Strict national measures take effect today to safeguard the UK from a range of plant health threats, in particular the devastating disease caused by Xylella fastidiosa.
The regulations include more stringent import requirements to protect UK plant health against threats to natural habitats and forestry and horticulture industries.
To address the Xylella threat, the new rules include a ban on the import of Coffea (coffee plants) and Polygala myrtifolia which are particularly susceptible to the disease . They also include stronger import requirements for other high-risk hosts (olive, almond, oleander, lavender and rosemary).
Xylella fastidiosa, a bacterial pathogen, is not in the UK yet but has devastated the olive industry in Italy and is a growing economic and environmental threat across southern Europe.
The John Innes Centre is leading a UK-wide consortium, BRIGIT, to generate the evidence and understanding needed to reduce the risk of Xylella being introduced,
Professor Saskia Hogenhout, leader of the consortium at the John Innes Centre, said: “We welcome these new regulations which will be a key step in keeping the UK free from Xylella. Through the BRIGIT programme we are investigating how Xylella may spread in the UK environment, by assessing how symptoms may develop in plants, the prevalence and movement of insect vectors and how the disease may move around the country via transport of plants. We also organise public engagement events to distribute information about Xylella and risks associated with importing ornamental plants into the UK.
“All of these components are vital in developing an effective regulatory framework to manage the threat posed by the disease.”
Unlike some other plant killers such as Ash Dieback and Dutch Elm Disease, Xylella is non-specific. The bacterial disease is spread from infected plants by insect vectors such as froghoppers (spittlebugs) and leafhoppers. It can infect more than 550 species of trees, plants and crops, causing leaf scorch, wilt, die-back and may lead to plant death. There is no known cure for the disease.
UK Chief Plant Health Officer Nicola Spence said: “Protecting our country from tree pests and diseases is key to protect our environment, economy and our health.
“That is why we are introducing tighter restrictions on the importation of high–risk host plants and trees for Xylella, emerald ash borer and plane wilt.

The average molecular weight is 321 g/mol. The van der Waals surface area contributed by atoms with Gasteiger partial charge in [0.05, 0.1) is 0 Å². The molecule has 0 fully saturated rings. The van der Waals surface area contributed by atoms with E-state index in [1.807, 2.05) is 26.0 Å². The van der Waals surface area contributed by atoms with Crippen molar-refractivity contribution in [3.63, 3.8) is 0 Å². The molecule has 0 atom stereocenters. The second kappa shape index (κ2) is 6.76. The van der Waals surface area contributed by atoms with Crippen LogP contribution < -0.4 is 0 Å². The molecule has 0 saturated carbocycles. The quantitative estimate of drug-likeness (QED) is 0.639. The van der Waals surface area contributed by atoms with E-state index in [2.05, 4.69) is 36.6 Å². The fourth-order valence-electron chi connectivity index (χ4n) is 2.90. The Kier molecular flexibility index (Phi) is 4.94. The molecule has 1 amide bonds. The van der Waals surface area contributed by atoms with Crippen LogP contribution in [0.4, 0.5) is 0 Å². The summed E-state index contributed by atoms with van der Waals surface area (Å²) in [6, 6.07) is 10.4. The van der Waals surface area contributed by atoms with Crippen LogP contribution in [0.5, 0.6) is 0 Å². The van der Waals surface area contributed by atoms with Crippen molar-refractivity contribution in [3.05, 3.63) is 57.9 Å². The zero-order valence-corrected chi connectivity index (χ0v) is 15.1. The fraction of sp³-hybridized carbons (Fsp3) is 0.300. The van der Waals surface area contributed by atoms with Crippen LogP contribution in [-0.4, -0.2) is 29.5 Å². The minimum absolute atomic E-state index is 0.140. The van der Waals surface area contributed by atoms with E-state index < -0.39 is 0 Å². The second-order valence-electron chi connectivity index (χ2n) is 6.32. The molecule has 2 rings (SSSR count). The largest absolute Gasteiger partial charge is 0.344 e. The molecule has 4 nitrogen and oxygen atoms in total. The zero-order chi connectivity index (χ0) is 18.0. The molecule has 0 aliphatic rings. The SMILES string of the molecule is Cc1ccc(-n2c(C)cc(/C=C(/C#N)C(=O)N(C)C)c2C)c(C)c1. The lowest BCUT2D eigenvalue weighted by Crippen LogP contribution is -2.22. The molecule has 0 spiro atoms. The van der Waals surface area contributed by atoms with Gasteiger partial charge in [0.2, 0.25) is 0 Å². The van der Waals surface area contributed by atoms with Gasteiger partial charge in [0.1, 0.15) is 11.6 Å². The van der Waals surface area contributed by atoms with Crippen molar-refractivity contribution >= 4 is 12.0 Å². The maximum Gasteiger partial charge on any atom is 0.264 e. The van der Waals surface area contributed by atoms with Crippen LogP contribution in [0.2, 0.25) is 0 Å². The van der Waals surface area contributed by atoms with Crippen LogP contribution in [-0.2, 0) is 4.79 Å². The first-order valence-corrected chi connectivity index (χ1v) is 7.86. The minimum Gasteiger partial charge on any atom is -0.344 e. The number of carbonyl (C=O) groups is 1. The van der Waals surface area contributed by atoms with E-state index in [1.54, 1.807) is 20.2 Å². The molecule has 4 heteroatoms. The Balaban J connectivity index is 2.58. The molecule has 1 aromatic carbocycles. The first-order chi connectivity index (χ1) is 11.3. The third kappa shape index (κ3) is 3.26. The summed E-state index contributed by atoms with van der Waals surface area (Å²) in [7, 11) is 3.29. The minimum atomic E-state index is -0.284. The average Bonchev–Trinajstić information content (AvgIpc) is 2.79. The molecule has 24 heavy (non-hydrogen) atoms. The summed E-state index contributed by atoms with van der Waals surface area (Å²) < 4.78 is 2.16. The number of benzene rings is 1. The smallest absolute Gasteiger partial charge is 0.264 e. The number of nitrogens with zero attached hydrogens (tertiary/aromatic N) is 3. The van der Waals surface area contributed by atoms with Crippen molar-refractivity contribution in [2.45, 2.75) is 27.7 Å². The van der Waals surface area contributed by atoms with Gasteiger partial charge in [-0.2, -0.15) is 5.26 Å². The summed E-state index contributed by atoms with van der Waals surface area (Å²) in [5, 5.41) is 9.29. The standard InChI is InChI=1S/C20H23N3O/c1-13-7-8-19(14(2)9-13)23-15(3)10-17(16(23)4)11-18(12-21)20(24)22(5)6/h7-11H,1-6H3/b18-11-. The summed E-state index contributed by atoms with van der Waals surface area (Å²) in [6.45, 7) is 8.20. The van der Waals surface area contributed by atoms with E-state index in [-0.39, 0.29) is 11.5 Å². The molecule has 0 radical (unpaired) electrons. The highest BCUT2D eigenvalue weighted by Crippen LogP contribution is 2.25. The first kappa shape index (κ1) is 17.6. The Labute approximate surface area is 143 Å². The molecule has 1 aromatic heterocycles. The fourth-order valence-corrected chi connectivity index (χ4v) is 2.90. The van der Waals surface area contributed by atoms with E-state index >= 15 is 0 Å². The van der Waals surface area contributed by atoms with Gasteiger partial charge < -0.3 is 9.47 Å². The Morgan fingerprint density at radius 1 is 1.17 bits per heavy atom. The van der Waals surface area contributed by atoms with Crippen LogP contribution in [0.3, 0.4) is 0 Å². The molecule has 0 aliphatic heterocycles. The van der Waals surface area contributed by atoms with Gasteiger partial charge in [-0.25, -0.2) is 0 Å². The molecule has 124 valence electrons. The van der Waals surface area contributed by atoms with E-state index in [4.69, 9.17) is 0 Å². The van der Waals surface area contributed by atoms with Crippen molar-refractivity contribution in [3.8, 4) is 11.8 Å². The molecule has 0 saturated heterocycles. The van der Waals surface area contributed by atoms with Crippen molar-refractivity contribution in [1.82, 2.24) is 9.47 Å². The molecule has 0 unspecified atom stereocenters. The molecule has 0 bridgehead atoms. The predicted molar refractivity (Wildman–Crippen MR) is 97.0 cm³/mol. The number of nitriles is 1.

“Xylella is a major threat to our landscape and industry and in this year of International Plant Health it is more imperative than ever that we do all we can to ensure the UK remains a Xylella-free zone. Emerald ash borer and plane wilt also represent significant threats, which is why we are bolstering our protection against them, in response to recent changes in the risk situation.”
The new legislation is amending the Official Controls Regulations 2019, to address new plant health threats. It also includes measures against:
- Emerald ash borer (beetle) a damaging pest of ash species. New measures applying stronger import controls to countries within 100km of confirmed outbreak areas. This includes the removal of an option, within EU legislation, to remove the bark and sapwood to a depth of 2.5 cm for all countries regulated for emerald ash borer. This will help mitigate the risk of importing infected wood which has not properly met the official requirements
- Plane tree wilt – More stringent ‘Protected Zone’ requirements for the UK including measures for plane trees, intended for planting other than seeds, which must now have been grown throughout their life in a pest free area or an EU Protected Zone. The new requirements apply to imports to the UK from Albania, Armenia, Switzerland, Turkey, the United States and the EU-27
The legislation will also amend an area of the EU Plant Health Regulation concerning the plant disease Elms Yellows and the UK’s Protected Zone. Elm yellows is a plant disease of elm trees that is spread by leafhoppers or by root grafts.
In a video released earlier this spring Dame Helen Mirren – who has experienced at first hand the devastation caused by Xylella in Puglia in Italy – urged people to observe some simple rules to help keep the UK free of Xylella. They include:
- Source new plants carefully, where possible purchase plants grown in the UK
- Check plants for signs of disease before purchase and monitor the health of new plants
- Never bring plants back with you from abroad
The top image shows Xylella fastidiosa in olive trees in Puglia, Italy by Dr Steven White (CEH).